Even more problematic for the governor, one of the eight is the newly named chairman of the Assembly Taxation Committee, Michele Fiore of Las Vegas.
University of Nevada, Reno political science chairman Eric Herzik said the conservatives who swept into office Nov. 4, owe Sandoval who claimed a 71 percent victory margin. Without Sandoval, he said he doubts many of them would have unseated Democratic incumbents.
“The governor, who many conservatives don’t trust, showed them how to win,” Herzik said.
Herzik said he doubts the Republican Assembly will do Sandoval much good during the session, pointing to Fiore chairing Taxation. “If that isn’t the most conservative part of the caucus waving the middle finger at the governor, I don’t know what is,” he said.
He said even if the governor wants to reform, not raise taxes, Fiore may make things difficult.
“For the most conservative members, even reforming taxes is often seen as a tax increase,” Herzik said.
Fred Lokken of the Truckee Meadows Community College Political Science Department too said no one saw the Assembly takeover coming including Sandoval.
But he said Sandoval was smart not to offer any details of what he is planning.
“The simple reality is he could change course 180 (degrees) and we wouldn’t necessarily be able to confirm it,” he said.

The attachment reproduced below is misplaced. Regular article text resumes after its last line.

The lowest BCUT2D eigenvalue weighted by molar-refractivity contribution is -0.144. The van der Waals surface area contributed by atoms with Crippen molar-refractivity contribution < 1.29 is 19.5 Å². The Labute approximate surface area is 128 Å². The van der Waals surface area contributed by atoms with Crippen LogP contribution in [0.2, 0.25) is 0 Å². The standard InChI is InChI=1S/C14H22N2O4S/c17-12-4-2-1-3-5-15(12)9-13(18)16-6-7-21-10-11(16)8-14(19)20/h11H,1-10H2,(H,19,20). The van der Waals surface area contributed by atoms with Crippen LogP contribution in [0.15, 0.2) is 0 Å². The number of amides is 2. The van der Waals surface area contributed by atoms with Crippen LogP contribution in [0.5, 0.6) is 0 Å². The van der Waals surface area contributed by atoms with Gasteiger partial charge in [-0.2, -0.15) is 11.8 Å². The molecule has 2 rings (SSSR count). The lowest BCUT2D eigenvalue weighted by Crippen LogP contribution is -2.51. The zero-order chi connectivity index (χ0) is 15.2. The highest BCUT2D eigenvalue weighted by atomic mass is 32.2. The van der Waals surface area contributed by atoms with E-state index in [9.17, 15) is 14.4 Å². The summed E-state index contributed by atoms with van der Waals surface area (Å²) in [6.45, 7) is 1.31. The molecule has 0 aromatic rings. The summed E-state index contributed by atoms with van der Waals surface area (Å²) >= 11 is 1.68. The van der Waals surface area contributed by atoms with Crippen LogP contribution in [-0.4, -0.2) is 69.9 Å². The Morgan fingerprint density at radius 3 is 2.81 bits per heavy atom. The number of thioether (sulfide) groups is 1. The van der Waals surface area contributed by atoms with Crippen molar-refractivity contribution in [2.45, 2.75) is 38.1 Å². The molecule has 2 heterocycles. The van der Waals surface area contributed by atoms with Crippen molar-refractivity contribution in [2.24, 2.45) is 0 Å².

He said as the state climbs out of the recession, there has been a growing move to reform a tax and revenue system that has performed badly for the past several years.
“If all that is off the table, we will continue to be a state of three million operating with a tax system designed in the 1960s,” Lokken said.
One big piece of reform Sandoval may have been looking at is extending the sales and use tax to services since that has become the majority of Nevada’s economy. That would enable him to lower the overall tax rate significantly while providing the state more total revenue.
But his chances of convincing the Assembly leadership to back that plan are slim at best.
Beyond that, a potential target looming large in front of lawmakers is the 243 tax breaks currently in statute. According to a report issued Monday by the Department of Taxation, those exemptions, abatements, credits, deductions and other tax reductions cost the state of Nevada $3.77 billion in fiscal 2013-2014.